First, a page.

I don’t normally write posts this long—but this time I couldn’t resist. Andrew Stanton’s TED talk was something every author—every storyteller—should listen to.  Andrew Stanton starts off his TED Talk with a joke. “A tourist is backpacking through the highlands of Scotland and he stops at a pub for a drink. The only people in there are the bartender and an old man nursing a

Breaking All the Writing Rules

Pop quiz, hot shot! How many of the old, conventional writing rules do you break on a daily basis? You probably know the ones I’m talking about. These are rules like: Never start a paper with a question. Never start a sentence with “and” or “but.” Never end a sentence with a preposition. Paragraphs must be a minimum of five sentences. There are countless more

The Role of an Editor — And Why You Should Have One

Ever wonder what an editor does? Chances are it’s a lot more than you think. It’s an editor’s job to make sure your readers can see the forest despite the trees—that they don’t get caught up on typos and mistakes that will cause them to focus on the words instead of the story. And, in the process, a good editor will look for things you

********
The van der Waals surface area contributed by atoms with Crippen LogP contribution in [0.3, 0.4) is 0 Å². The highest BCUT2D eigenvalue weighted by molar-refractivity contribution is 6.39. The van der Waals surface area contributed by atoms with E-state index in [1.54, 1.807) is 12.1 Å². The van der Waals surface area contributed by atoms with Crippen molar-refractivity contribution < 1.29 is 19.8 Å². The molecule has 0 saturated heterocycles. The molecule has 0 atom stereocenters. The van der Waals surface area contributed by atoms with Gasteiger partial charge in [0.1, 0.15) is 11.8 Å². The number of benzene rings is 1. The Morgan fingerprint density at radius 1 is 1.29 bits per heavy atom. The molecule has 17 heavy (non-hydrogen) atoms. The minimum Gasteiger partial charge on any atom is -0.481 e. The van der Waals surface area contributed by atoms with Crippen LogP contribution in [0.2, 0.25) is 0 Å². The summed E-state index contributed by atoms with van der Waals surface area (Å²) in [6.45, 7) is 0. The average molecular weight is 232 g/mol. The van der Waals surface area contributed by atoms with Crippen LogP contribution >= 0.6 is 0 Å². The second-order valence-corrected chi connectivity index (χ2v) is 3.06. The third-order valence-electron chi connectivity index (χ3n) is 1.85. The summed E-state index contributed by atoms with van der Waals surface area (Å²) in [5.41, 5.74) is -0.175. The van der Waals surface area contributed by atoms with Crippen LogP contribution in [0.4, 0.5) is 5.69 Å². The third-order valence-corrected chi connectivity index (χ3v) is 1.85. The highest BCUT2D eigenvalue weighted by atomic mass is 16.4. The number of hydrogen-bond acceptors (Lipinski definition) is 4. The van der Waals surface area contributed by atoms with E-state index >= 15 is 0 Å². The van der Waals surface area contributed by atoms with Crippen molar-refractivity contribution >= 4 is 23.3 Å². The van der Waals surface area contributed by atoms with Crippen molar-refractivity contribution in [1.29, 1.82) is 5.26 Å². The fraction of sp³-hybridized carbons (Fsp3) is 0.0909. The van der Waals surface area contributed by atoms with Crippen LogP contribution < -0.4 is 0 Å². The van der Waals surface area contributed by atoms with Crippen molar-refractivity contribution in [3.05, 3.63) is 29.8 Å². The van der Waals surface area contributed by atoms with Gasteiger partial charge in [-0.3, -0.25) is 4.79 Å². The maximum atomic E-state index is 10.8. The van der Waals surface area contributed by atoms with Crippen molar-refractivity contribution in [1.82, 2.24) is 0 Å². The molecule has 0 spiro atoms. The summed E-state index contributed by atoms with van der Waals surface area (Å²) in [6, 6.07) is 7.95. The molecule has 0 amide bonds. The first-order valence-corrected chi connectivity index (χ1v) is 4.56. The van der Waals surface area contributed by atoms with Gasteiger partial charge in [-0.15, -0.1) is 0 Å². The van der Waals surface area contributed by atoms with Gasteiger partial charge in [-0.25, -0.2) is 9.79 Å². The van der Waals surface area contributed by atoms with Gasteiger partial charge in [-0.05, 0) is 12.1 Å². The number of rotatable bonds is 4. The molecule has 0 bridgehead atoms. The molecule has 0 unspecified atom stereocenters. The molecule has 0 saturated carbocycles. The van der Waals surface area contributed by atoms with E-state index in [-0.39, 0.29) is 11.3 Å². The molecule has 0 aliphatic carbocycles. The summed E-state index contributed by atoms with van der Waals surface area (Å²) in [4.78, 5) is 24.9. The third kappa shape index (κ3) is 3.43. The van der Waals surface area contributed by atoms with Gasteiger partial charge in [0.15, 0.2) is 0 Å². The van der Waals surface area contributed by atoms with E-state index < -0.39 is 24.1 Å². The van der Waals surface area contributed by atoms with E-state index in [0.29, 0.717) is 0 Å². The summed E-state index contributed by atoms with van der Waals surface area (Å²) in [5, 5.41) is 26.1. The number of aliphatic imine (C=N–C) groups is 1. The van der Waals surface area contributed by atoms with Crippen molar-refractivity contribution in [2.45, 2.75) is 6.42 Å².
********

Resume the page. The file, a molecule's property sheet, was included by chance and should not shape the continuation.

Do You Drive Through Stop Signs When Writing?

Last month Tim Berry wrote about learning that a stop sign requires a full stop—one where the car rolls backward slightly—and how that reminded him of decision making. That sometimes we all need a full stop now and again to think things through and prepare ourselves to head off again in the right direction. I couldn’t help but think of how the same concept applies

I Write Like…Me?

I recently came across a fun writing toy and I’ve just spent the last hour playing around on it. It’s not earth-shattering, nor is it going to change the world, but it does illustrate a point rather nicely. Your voice is a secret writing weapon, so use it. Here’s the toy: “I Write Like” is a website where you essentially paste a chunk of

Compacting Your Whole Plot into Paragraphs

[This post is part of a series on writing sales copy for your book—see the first piece in the series here: The Truth About the Back of your Book.] We’re always told not to judge a book by its cover… but most people are referring to the front of the book. It’s flip side is a different matter. Without well written sales copy to convince

Messy Subjects and Verbs

This morning, as I worked with my kids at school, I realized just how often subjects and verbs get complicated and mismatched. This happens most frequently when you have more than one noun in the subject in the sentence. Consider the following: One of the boys jump over the fence. One of the boys jumps over the fence. Which one is correct? Let’s dissect them

Turn Your Blog Into a Book

It’s happening all over the web: bloggers are becoming authors. And you can too. Publishers see bloggers as a safe bet—these are people who already have a loyal audience and a solid working platform. But you don’t have to work with a traditional publisher to get your book out there; self publishing offers some serious advantages especially for the blogger-turned-author. Whichever publishing path you go